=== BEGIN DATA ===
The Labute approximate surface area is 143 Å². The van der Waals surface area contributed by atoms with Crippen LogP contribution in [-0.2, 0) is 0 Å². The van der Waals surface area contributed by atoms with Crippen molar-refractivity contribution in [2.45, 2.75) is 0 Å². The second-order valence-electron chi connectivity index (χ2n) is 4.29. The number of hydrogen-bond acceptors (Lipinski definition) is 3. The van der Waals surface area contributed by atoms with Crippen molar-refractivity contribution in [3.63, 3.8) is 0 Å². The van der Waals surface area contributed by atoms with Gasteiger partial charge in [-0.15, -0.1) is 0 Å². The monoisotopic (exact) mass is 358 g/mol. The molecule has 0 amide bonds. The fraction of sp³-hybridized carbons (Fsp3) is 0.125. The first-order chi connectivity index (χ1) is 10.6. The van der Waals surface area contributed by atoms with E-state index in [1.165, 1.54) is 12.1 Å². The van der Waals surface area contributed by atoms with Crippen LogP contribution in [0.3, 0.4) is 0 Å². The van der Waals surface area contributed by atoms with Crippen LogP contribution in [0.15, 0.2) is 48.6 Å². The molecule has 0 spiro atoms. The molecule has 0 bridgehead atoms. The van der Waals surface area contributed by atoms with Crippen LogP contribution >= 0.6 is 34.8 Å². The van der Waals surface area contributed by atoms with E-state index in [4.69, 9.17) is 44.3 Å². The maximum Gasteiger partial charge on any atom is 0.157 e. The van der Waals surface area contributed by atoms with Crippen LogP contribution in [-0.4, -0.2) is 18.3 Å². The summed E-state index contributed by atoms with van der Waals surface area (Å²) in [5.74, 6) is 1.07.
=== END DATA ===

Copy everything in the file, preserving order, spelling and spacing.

The Labute approximate surface area is 143 Å². The van der Waals surface area contributed by atoms with Crippen LogP contribution in [-0.2, 0) is 0 Å². The van der Waals surface area contributed by atoms with Crippen molar-refractivity contribution in [2.45, 2.75) is 0 Å². The second-order valence-electron chi connectivity index (χ2n) is 4.29. The number of hydrogen-bond acceptors (Lipinski definition) is 3. The van der Waals surface area contributed by atoms with Crippen molar-refractivity contribution in [3.63, 3.8) is 0 Å². The van der Waals surface area contributed by atoms with Gasteiger partial charge in [-0.15, -0.1) is 0 Å². The monoisotopic (exact) mass is 358 g/mol. The molecule has 0 amide bonds. The fraction of sp³-hybridized carbons (Fsp3) is 0.125. The first-order chi connectivity index (χ1) is 10.6. The van der Waals surface area contributed by atoms with E-state index in [1.165, 1.54) is 12.1 Å². The van der Waals surface area contributed by atoms with Crippen LogP contribution in [0.3, 0.4) is 0 Å². The van der Waals surface area contributed by atoms with Crippen LogP contribution in [0.15, 0.2) is 48.6 Å². The molecule has 0 spiro atoms. The molecule has 0 bridgehead atoms. The van der Waals surface area contributed by atoms with Crippen LogP contribution >= 0.6 is 34.8 Å². The van der Waals surface area contributed by atoms with E-state index in [4.69, 9.17) is 44.3 Å². The maximum Gasteiger partial charge on any atom is 0.157 e. The van der Waals surface area contributed by atoms with Crippen LogP contribution in [-0.4, -0.2) is 18.3 Å². The summed E-state index contributed by atoms with van der Waals surface area (Å²) in [5.74, 6) is 1.07.